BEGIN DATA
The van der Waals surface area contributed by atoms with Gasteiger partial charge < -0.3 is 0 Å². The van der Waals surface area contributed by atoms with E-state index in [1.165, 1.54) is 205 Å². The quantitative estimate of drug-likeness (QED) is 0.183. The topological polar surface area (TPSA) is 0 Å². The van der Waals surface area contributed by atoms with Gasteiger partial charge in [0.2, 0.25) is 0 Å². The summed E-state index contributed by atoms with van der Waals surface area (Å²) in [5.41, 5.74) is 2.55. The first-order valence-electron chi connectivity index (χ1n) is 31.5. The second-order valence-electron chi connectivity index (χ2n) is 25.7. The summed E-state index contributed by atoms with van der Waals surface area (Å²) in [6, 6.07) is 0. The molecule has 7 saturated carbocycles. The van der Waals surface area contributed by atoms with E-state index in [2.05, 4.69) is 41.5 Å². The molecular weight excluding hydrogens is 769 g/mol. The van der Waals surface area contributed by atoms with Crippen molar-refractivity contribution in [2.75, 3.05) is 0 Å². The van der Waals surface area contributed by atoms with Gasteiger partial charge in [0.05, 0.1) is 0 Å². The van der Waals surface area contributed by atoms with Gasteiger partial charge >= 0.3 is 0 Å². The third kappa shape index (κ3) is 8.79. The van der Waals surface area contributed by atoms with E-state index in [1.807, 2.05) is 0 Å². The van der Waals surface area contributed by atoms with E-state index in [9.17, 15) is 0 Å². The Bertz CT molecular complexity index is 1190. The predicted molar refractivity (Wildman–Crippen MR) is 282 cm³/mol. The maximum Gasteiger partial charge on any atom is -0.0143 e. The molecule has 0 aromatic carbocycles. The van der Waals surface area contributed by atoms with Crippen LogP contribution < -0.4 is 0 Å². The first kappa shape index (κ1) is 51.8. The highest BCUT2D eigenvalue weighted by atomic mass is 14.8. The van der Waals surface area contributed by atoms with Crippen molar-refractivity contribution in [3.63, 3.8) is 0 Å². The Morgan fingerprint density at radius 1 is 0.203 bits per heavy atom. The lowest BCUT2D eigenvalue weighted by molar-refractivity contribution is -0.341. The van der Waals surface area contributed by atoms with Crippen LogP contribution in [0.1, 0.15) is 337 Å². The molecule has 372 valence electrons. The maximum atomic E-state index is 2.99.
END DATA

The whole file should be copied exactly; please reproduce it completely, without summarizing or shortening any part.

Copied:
The van der Waals surface area contributed by atoms with Gasteiger partial charge < -0.3 is 0 Å². The van der Waals surface area contributed by atoms with E-state index in [1.165, 1.54) is 205 Å². The quantitative estimate of drug-likeness (QED) is 0.183. The topological polar surface area (TPSA) is 0 Å². The van der Waals surface area contributed by atoms with Gasteiger partial charge in [0.2, 0.25) is 0 Å². The summed E-state index contributed by atoms with van der Waals surface area (Å²) in [5.41, 5.74) is 2.55. The first-order valence-electron chi connectivity index (χ1n) is 31.5. The second-order valence-electron chi connectivity index (χ2n) is 25.7. The summed E-state index contributed by atoms with van der Waals surface area (Å²) in [6, 6.07) is 0. The molecule has 7 saturated carbocycles. The van der Waals surface area contributed by atoms with E-state index in [2.05, 4.69) is 41.5 Å². The molecular weight excluding hydrogens is 769 g/mol. The van der Waals surface area contributed by atoms with Crippen molar-refractivity contribution in [2.75, 3.05) is 0 Å². The van der Waals surface area contributed by atoms with Gasteiger partial charge in [0.05, 0.1) is 0 Å². The van der Waals surface area contributed by atoms with Gasteiger partial charge >= 0.3 is 0 Å². The third kappa shape index (κ3) is 8.79. The van der Waals surface area contributed by atoms with E-state index in [1.807, 2.05) is 0 Å². The van der Waals surface area contributed by atoms with E-state index in [9.17, 15) is 0 Å². The Bertz CT molecular complexity index is 1190. The predicted molar refractivity (Wildman–Crippen MR) is 282 cm³/mol. The maximum Gasteiger partial charge on any atom is -0.0143 e. The molecule has 0 aromatic carbocycles. The van der Waals surface area contributed by atoms with Crippen LogP contribution < -0.4 is 0 Å². The first kappa shape index (κ1) is 51.8. The highest BCUT2D eigenvalue weighted by atomic mass is 14.8. The van der Waals surface area contributed by atoms with Crippen molar-refractivity contribution in [3.63, 3.8) is 0 Å². The Morgan fingerprint density at radius 1 is 0.203 bits per heavy atom. The lowest BCUT2D eigenvalue weighted by molar-refractivity contribution is -0.341. The van der Waals surface area contributed by atoms with Crippen LogP contribution in [0.1, 0.15) is 337 Å². The molecule has 372 valence electrons. The maximum atomic E-state index is 2.99.